Business

Half of under-pressure NI manufacturers planning to increase prices in next three months

Almost half of Northern Ireland manufacturers have said they plan to raise prices in the next three months according to the latest Quarterly Economic Survey. Pictured are economist Maureen O’Reilly, Brian Murphy (BDO) and Ann McGregor (NI Chamber). Picture by Matt Mackey

ALMOST half of Northern Ireland manufacturers have said they plan to raise prices in the next three months due to spiralling costs according to the latest research.

The Quarterly Economic Survey published by the Northern Ireland Chamber of Commerce with business advisers BDO has revealed that the north has the highest proportion of manufacturers in the UK (49 per cent) who are expecting to raise consumer prices, while 40 per cent of those in the services industry are also planning such a move due to the unprecedented pressure on costs

The report, which covers July, August and September shows that overall the Northern Ireland economy continued to grow during the quarter, although there were some signs of growth softening, despite a strong performance in export markets.

Almost all key balances remained positive during the past three months, with more businesses in manufacturing and services reporting increases in indicators such as sales, exports and employment than those reporting a fall. In particular manufacturing had one of the strongest export balances across the 12 UK regions, but was let down by domestic sales and orders, which were the weakest comparably.

Brexit remains a significant concern for respondents, with the latest research focusing on the role of workers from outside the UK and Ireland. Almost one in two members said EU workers are "very important" and of those who have tried to recruit EU migrant workers (14 per cent) in the last three months, two thirds (67 per cent) found the process more difficult than before the landmark vote last year. One in four businesses (23 per cent) further outlined difficulties in the retention of EU workers.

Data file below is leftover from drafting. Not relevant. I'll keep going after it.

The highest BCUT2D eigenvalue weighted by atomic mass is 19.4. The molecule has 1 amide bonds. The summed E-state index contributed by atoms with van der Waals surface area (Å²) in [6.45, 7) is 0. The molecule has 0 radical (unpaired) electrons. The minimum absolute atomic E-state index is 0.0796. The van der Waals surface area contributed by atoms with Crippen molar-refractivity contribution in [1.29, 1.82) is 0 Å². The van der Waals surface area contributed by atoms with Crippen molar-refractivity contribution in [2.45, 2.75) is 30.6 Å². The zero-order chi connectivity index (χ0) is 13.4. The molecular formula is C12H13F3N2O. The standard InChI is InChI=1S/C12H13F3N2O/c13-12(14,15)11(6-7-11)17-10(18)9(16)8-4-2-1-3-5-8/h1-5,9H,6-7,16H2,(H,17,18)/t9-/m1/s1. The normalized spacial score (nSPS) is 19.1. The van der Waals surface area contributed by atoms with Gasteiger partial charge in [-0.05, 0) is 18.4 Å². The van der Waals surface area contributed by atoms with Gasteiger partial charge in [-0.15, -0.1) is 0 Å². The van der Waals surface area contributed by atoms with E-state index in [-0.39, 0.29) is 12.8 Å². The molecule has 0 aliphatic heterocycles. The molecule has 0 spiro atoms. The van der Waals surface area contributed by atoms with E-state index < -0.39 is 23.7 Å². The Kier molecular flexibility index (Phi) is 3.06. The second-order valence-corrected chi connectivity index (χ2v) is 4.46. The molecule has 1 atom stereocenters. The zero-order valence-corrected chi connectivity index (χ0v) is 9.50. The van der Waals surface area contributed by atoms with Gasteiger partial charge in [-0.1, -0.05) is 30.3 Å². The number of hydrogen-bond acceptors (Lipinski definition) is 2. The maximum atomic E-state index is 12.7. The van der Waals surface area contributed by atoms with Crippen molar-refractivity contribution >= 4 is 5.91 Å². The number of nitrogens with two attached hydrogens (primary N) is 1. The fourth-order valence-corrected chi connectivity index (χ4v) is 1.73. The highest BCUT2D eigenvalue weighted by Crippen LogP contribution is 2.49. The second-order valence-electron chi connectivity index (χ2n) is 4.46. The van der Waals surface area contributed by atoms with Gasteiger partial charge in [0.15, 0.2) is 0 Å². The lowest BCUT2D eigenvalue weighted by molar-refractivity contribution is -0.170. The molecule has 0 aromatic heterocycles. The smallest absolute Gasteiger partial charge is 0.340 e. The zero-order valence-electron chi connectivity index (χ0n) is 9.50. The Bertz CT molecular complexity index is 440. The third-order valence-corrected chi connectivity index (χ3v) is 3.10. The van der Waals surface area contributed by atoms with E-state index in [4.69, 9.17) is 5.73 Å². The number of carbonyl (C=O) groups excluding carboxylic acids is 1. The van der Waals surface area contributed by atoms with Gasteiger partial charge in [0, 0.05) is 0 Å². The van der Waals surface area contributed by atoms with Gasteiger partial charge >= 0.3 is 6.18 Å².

Other key findings from the survey highlight disquiet over the exchange rate and an alarming skills shortage. A total of 58 per cent of members said that exchange rates were more of a concern than three months ago, compared to just one in five two years ago, while a startling 72 per cent of manufacturers and 68 per cent said they have had difficulties finding staff with the required skills, with larger firms more acutely affected.

However, in spite of concerns raised in both sectors business confidence in both manufacturing and services remains relatively positive, with more businesses expecting turnover to improve over the 12 months than fall.

Chief executive of the Northern Ireland Chamber, Ann McGregor described the latest figures as "uninspiring", noting that political uncertainty, the Brexit negotiations and currency fluctuation continues to weigh heavily on business growth prospects.

“The slump in sterling is pushing up sourcing costs for importers. Businesses are coming under increasing pressure to pass these costs onto customers at a time when their spending power is already squeezed."

“However, sterling's weakness does have its benefits and we are seeing this in the competitive boost it has given our exporters, both in manufacturing and services," she said.

The chief executive further re-iterated calls for the restoration of the Stormont Executive.

Brian Murphy, managing partner of BDO Northern Ireland added that the survey results were not unexpected.

"The next few months may see rising prices and a squeeze on some sectors, but despite the challenges we remain well placed to ride out the turbulence.”

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